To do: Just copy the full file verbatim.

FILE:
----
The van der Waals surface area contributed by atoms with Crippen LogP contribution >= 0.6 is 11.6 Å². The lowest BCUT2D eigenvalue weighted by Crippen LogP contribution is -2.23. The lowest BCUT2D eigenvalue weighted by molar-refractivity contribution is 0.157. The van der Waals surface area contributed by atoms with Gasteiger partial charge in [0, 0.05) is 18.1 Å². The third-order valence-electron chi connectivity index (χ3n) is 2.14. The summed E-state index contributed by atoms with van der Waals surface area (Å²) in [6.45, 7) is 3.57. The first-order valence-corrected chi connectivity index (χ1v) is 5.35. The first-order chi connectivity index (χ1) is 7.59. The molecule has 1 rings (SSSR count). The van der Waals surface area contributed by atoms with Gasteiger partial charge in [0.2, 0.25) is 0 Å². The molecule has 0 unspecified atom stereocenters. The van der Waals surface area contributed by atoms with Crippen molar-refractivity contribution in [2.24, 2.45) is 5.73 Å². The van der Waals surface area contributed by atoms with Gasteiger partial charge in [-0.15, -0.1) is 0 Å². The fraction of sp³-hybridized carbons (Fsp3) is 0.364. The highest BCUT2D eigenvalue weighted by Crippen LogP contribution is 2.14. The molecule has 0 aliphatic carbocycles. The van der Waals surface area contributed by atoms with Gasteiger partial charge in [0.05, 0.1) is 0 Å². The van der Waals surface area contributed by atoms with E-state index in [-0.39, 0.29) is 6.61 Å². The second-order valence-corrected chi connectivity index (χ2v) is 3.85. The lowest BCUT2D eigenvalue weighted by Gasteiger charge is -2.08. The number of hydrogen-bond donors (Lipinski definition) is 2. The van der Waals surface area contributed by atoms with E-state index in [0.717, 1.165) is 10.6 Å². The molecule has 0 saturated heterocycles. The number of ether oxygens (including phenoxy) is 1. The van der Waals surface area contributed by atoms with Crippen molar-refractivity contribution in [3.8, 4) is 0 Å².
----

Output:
The van der Waals surface area contributed by atoms with Crippen LogP contribution >= 0.6 is 11.6 Å². The lowest BCUT2D eigenvalue weighted by Crippen LogP contribution is -2.23. The lowest BCUT2D eigenvalue weighted by molar-refractivity contribution is 0.157. The van der Waals surface area contributed by atoms with Gasteiger partial charge in [0, 0.05) is 18.1 Å². The third-order valence-electron chi connectivity index (χ3n) is 2.14. The summed E-state index contributed by atoms with van der Waals surface area (Å²) in [6.45, 7) is 3.57. The first-order valence-corrected chi connectivity index (χ1v) is 5.35. The first-order chi connectivity index (χ1) is 7.59. The molecule has 1 rings (SSSR count). The van der Waals surface area contributed by atoms with Gasteiger partial charge in [0.2, 0.25) is 0 Å². The molecule has 0 unspecified atom stereocenters. The van der Waals surface area contributed by atoms with Crippen molar-refractivity contribution in [2.24, 2.45) is 5.73 Å². The van der Waals surface area contributed by atoms with Gasteiger partial charge in [-0.15, -0.1) is 0 Å². The fraction of sp³-hybridized carbons (Fsp3) is 0.364. The highest BCUT2D eigenvalue weighted by Crippen LogP contribution is 2.14. The molecule has 0 aliphatic carbocycles. The van der Waals surface area contributed by atoms with Gasteiger partial charge in [0.05, 0.1) is 0 Å². The van der Waals surface area contributed by atoms with E-state index in [-0.39, 0.29) is 6.61 Å². The second-order valence-corrected chi connectivity index (χ2v) is 3.85. The lowest BCUT2D eigenvalue weighted by Gasteiger charge is -2.08. The number of hydrogen-bond donors (Lipinski definition) is 2. The van der Waals surface area contributed by atoms with E-state index in [0.717, 1.165) is 10.6 Å². The molecule has 0 saturated heterocycles. The number of ether oxygens (including phenoxy) is 1. The van der Waals surface area contributed by atoms with Crippen molar-refractivity contribution in [3.8, 4) is 0 Å².